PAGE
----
Alan Shaw Norfolk Southern CEO Receives Controversial Raise Amidst Derailment Fallout

February 27, 2024 - Reading time: 2 minutes

New York CNN — Norfolk Southern CEO Alan Shaw received a staggering 37% increase in compensation last year, even after the company’s railroad was involved in an ecologically and financially disastrous derailment in East Palestine, Ohio.

Shaw's total compensation amounted to $13.4 million in 2023, up from $9.8 million in 2022. His base salary rose by $200,000 to $1.1 million and his stock and option awards increased by $2.2 million to $10 million.

This increase can be partly attributed to Shaw working more months on the job last year than he did in 2022. However, it should also be noted that his compensation had already doubled in 2022 compared to 2021 when he was promoted to president of the company. The accident on February 3, 2023, caused a massive fire fueled by toxic chemicals and led to the evacuation of much of East Palestine, Ohio. It cost Norfolk Southern $1.1 billion according to its most recent estimate.

The company's overall net income fell by 44% last year to $1.8 billion. Shares of Norfolk Southern (NSC) dropped by 22% in the two months following the accident, but have since recovered and are now slightly above their pre-derailment levels. Shaw’s changes in railroad procedures have won the support of the Brotherhood of Locomotive Engineers, the union that represents Norfolk Southern's engineers.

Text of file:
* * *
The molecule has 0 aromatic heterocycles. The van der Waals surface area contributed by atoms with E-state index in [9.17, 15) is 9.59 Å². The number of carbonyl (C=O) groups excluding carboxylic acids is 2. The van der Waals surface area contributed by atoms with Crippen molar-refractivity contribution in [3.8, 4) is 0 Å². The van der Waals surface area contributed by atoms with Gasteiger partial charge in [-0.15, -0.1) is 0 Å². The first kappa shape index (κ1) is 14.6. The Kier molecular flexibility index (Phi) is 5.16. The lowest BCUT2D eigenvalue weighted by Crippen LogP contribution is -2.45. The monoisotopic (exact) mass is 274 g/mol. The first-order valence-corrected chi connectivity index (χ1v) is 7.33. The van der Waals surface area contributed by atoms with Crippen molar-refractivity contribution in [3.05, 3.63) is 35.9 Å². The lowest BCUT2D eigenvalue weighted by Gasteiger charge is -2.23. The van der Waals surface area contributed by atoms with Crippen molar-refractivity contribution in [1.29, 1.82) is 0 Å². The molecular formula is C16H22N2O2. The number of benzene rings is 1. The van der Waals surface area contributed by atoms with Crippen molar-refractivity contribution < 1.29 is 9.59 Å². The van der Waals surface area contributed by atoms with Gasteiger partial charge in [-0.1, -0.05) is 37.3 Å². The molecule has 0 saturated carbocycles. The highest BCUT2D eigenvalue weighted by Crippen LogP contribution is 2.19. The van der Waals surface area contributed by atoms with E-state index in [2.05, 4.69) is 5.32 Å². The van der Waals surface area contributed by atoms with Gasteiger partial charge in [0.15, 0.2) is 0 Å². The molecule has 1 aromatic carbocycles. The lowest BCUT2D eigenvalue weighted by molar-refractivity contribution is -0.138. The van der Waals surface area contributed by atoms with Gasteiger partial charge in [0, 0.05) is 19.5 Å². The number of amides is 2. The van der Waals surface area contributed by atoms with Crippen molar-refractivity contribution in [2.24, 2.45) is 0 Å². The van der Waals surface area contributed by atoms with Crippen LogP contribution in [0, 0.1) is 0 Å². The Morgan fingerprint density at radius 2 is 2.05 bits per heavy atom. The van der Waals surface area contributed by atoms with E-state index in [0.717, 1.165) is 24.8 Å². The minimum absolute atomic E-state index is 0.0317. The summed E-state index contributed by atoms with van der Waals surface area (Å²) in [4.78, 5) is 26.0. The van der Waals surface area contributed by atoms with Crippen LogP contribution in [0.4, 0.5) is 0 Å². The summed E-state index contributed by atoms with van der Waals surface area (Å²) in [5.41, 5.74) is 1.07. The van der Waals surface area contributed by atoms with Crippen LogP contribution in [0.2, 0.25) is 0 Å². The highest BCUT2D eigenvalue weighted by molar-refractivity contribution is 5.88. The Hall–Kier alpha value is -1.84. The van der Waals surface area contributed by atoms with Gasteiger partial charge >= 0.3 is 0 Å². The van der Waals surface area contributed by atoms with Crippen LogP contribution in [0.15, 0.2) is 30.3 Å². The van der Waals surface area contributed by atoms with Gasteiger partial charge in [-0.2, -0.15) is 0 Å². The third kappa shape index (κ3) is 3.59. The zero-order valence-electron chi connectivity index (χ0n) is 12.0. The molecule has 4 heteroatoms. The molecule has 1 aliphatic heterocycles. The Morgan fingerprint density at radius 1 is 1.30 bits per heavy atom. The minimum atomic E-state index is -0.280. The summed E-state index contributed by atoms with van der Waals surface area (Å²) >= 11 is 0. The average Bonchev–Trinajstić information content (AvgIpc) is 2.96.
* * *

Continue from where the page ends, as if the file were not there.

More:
However, a proxy battle has emerged as an investor group led by Ohio-based Ancora Holdings is seeking to elect an alternative slate of candidates to the company’s board of directors with the goal of replacing Shaw. The shareholder group wants to replace him with Jim Barber Jr., a former chief operating officer at UPS.

In response, Norfolk Southern stated that its board has unanimous support for the company's strategy under CEO Alan Shaw and claims that electing Ancora’s nominees would hinder progress on safety, commitment to East Palestine, and improved relationships with regulators and other stakeholders. The opposition investor group argues that Shaw and his allies have no credible plan or viable record to run on.

Norfolk Southern also announced the names of two of its 13 board member nominees: Richard H. Anderson, a former CEO of Amtrak and Delta Air Lines, and Mary Kathryn “Heidi” Heitkamp, the former US senator from North Dakota. The investor group vowed to continue pushing for their slate of eight candidates despite Norfolk Southern's announcement.

In conclusion, while Shaw has seen a significant increase in his compensation following the derailment incident, questions are being raised about the company’s leadership and direction, leading to a proxy battle between shareholders and the board of directors.

DW Staff

David Lintott is the Editor-in-Chief, leading our team of talented freelance journalists. He specializes in covering culture, sport, and society. Originally from the decaying seaside town of Eastbourne, he attributes his insightful world-weariness to his roots in this unique setting.